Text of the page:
Cinna-Graham Honey-Comb Post Rating: Three spoons out of four
Cereal description: The ingredients for these these thick, hefty, seven-holed wheels include corn flour, oat flour, assorted vitamins, caramel coloring that makes the bits a tad darker than original recipe Honey-Comb, and not much more. It's one of the shorter rosters I've seen for any mass-market cereal -- brevity that would be on the level of health food if not for one thing: Sugar, glorious sugar, places second on the list. Thank goodness for not-so-small favors.
Box description: Beneath a yellow "NEW!" banner supplemented by the Post logo, the words "Cinna-Graham Honey-Comb" stand out bold and proud on the box's front cover against a yellow monolith that would make the primitive humanoids in 2001: A Space Odyssey madly beat their chests. Grammarians should be pleased as well. After all, can you think of any other cereals that rock not one but two hyphens? As for the lower half of the frame, it's dominated by a photo-illustration of huge graham crackers, cinnamon rolls that look large enough to carpet a living-room floor and cereal so large that only seven pieces fill a bowl to overflowing. The side panel opposite the nutrition information takes the less-is-more approach, pairing graphics that pretty much duplicate the ones up-front with text that boasts, "Cinna-Graham Honeycomb [what happened to that second hyphen?] also provides kids a wholesome way to help start the day." Same can be said for 48 year-olds. In contrast, the back is overloaded with mazes, search-'n'-finds, word searches and more, all hosted by a character named Beeboy, who looks like a tween version of Shaggy from Scooby-Doo, Where Are You!, sans any white in his eyes. In other words, a junior stoner. What are those people at Post smoking? And when are they going to start using it in a cereal?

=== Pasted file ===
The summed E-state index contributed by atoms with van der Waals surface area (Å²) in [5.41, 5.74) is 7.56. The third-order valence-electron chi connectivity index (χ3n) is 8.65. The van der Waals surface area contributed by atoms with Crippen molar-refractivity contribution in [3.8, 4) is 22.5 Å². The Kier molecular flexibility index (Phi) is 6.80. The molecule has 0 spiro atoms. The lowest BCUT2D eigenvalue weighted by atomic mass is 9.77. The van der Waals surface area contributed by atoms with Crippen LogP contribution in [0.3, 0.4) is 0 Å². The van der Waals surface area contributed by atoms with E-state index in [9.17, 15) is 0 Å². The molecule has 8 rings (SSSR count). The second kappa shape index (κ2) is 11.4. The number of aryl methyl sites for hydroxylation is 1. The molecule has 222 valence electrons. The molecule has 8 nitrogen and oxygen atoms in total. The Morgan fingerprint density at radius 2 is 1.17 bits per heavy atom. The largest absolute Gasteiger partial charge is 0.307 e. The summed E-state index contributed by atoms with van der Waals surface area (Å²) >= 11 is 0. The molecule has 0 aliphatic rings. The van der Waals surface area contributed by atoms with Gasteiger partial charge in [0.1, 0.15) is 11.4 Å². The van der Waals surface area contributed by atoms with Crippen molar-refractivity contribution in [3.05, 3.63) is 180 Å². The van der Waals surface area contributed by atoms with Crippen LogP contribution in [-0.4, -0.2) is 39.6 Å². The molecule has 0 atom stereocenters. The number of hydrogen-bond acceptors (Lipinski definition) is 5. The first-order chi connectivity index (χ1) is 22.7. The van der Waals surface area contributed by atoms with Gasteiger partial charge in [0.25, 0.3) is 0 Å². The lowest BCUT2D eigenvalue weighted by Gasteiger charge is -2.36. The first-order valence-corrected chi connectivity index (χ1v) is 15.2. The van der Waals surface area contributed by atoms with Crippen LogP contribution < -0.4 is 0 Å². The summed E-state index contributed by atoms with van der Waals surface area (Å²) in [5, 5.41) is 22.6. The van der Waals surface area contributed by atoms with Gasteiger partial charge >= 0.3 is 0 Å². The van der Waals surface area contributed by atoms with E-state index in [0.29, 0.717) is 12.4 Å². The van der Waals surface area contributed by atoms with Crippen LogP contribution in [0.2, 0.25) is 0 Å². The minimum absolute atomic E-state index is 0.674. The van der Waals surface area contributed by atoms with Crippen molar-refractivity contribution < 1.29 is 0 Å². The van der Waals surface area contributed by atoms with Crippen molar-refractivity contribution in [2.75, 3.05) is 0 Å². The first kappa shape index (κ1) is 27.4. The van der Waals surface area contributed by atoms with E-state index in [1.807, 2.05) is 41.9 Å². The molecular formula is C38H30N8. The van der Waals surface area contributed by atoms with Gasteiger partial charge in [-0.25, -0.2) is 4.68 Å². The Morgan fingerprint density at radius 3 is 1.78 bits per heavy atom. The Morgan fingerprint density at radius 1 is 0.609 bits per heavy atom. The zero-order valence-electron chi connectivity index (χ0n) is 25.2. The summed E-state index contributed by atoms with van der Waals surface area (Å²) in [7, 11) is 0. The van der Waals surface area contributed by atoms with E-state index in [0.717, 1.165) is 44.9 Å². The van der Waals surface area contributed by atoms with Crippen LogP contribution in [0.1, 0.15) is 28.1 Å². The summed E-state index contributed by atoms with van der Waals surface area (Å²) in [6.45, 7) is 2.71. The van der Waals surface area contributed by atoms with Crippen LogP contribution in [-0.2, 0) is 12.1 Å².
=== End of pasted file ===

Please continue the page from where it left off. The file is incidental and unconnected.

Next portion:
Taste: Cinnamon is an ingredient that can instantly overwhelm a dish, a dessert or a bowl o' breakfast goodness, but not in this case. The Post bakers apply it judiciously, and their subtlety pays off. The aroma is almost stronger than the flavor, allowing the original Honey-Comb deliciousness to come through unimpeded, with the cinnamon and graham providing grace notes. (Yes, I just whipped out some wine-tasting terminology. Deal with it.) The effect makes for a minor variation, not a major revelation, but it's so delectable that no one will complain.
We Believe Local Journalism is Critical to the Life of a City
Engaging with our readers is essential to Westword's mission. Make a financial contribution or sign up for a newsletter, and help us keep telling Denver's stories with no paywalls.
Support Our Journalism
Conclusion: Nice job, Beeboy. But remember: This stuff is for eating, not smoking.